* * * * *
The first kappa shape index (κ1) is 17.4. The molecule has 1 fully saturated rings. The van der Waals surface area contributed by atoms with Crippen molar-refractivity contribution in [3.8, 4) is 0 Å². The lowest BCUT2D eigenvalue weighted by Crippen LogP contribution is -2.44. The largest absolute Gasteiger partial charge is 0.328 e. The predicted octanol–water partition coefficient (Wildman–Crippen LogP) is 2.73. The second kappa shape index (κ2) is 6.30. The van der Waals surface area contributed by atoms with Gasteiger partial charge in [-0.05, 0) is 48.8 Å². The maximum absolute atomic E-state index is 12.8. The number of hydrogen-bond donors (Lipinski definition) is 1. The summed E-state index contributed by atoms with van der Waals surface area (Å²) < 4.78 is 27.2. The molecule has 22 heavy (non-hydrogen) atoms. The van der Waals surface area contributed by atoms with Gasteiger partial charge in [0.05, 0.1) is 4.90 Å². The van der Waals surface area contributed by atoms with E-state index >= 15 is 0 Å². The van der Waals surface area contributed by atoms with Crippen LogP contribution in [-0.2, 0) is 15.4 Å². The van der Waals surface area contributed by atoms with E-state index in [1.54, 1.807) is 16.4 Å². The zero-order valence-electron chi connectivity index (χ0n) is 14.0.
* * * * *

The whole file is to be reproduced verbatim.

The first kappa shape index (κ1) is 17.4. The molecule has 1 fully saturated rings. The van der Waals surface area contributed by atoms with Crippen molar-refractivity contribution in [3.8, 4) is 0 Å². The lowest BCUT2D eigenvalue weighted by Crippen LogP contribution is -2.44. The largest absolute Gasteiger partial charge is 0.328 e. The predicted octanol–water partition coefficient (Wildman–Crippen LogP) is 2.73. The second kappa shape index (κ2) is 6.30. The van der Waals surface area contributed by atoms with Gasteiger partial charge in [-0.05, 0) is 48.8 Å². The maximum absolute atomic E-state index is 12.8. The number of hydrogen-bond donors (Lipinski definition) is 1. The summed E-state index contributed by atoms with van der Waals surface area (Å²) < 4.78 is 27.2. The molecule has 22 heavy (non-hydrogen) atoms. The van der Waals surface area contributed by atoms with Gasteiger partial charge in [0.05, 0.1) is 4.90 Å². The van der Waals surface area contributed by atoms with E-state index >= 15 is 0 Å². The van der Waals surface area contributed by atoms with Crippen LogP contribution in [-0.2, 0) is 15.4 Å². The van der Waals surface area contributed by atoms with E-state index in [1.54, 1.807) is 16.4 Å². The zero-order valence-electron chi connectivity index (χ0n) is 14.0.